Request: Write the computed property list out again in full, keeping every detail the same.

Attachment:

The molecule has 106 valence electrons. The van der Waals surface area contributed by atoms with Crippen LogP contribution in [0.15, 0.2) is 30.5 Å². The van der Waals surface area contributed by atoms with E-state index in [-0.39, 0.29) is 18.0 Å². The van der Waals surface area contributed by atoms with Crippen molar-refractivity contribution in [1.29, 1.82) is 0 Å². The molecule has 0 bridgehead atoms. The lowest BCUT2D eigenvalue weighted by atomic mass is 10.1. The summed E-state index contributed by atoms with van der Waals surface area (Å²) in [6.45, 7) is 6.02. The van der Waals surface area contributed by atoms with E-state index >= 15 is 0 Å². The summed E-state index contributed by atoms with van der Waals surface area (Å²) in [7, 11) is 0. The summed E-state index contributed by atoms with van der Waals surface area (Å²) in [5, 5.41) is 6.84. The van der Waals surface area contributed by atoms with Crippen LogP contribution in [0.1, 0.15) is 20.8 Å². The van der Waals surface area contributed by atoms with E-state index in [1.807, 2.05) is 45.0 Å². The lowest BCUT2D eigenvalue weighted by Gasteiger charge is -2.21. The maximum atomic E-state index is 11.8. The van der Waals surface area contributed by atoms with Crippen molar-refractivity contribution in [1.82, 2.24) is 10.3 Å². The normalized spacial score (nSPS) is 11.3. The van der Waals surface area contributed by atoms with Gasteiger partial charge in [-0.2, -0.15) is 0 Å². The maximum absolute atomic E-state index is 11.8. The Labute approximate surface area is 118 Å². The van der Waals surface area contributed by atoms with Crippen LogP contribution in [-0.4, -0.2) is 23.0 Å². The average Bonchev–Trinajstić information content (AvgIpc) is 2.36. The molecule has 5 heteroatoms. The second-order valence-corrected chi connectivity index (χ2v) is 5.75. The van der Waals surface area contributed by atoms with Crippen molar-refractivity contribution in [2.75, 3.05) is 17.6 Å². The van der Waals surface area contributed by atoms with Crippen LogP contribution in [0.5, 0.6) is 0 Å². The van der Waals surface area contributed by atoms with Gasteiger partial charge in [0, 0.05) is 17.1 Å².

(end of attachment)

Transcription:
The molecule has 106 valence electrons. The van der Waals surface area contributed by atoms with Crippen LogP contribution in [0.15, 0.2) is 30.5 Å². The van der Waals surface area contributed by atoms with E-state index in [-0.39, 0.29) is 18.0 Å². The van der Waals surface area contributed by atoms with Crippen molar-refractivity contribution in [1.29, 1.82) is 0 Å². The molecule has 0 bridgehead atoms. The lowest BCUT2D eigenvalue weighted by atomic mass is 10.1. The summed E-state index contributed by atoms with van der Waals surface area (Å²) in [6.45, 7) is 6.02. The van der Waals surface area contributed by atoms with E-state index >= 15 is 0 Å². The summed E-state index contributed by atoms with van der Waals surface area (Å²) in [7, 11) is 0. The summed E-state index contributed by atoms with van der Waals surface area (Å²) in [5, 5.41) is 6.84. The van der Waals surface area contributed by atoms with Crippen LogP contribution in [0.1, 0.15) is 20.8 Å². The van der Waals surface area contributed by atoms with E-state index in [1.807, 2.05) is 45.0 Å². The lowest BCUT2D eigenvalue weighted by Gasteiger charge is -2.21. The maximum atomic E-state index is 11.8. The van der Waals surface area contributed by atoms with Crippen molar-refractivity contribution in [1.82, 2.24) is 10.3 Å². The normalized spacial score (nSPS) is 11.3. The van der Waals surface area contributed by atoms with Gasteiger partial charge in [-0.2, -0.15) is 0 Å². The maximum absolute atomic E-state index is 11.8. The Labute approximate surface area is 118 Å². The van der Waals surface area contributed by atoms with Crippen LogP contribution in [-0.4, -0.2) is 23.0 Å². The average Bonchev–Trinajstić information content (AvgIpc) is 2.36. The molecule has 5 heteroatoms. The second-order valence-corrected chi connectivity index (χ2v) is 5.75. The van der Waals surface area contributed by atoms with Crippen molar-refractivity contribution in [2.75, 3.05) is 17.6 Å². The van der Waals surface area contributed by atoms with Crippen LogP contribution in [0.5, 0.6) is 0 Å². The van der Waals surface area contributed by atoms with Gasteiger partial charge in [0, 0.05) is 17.1 Å².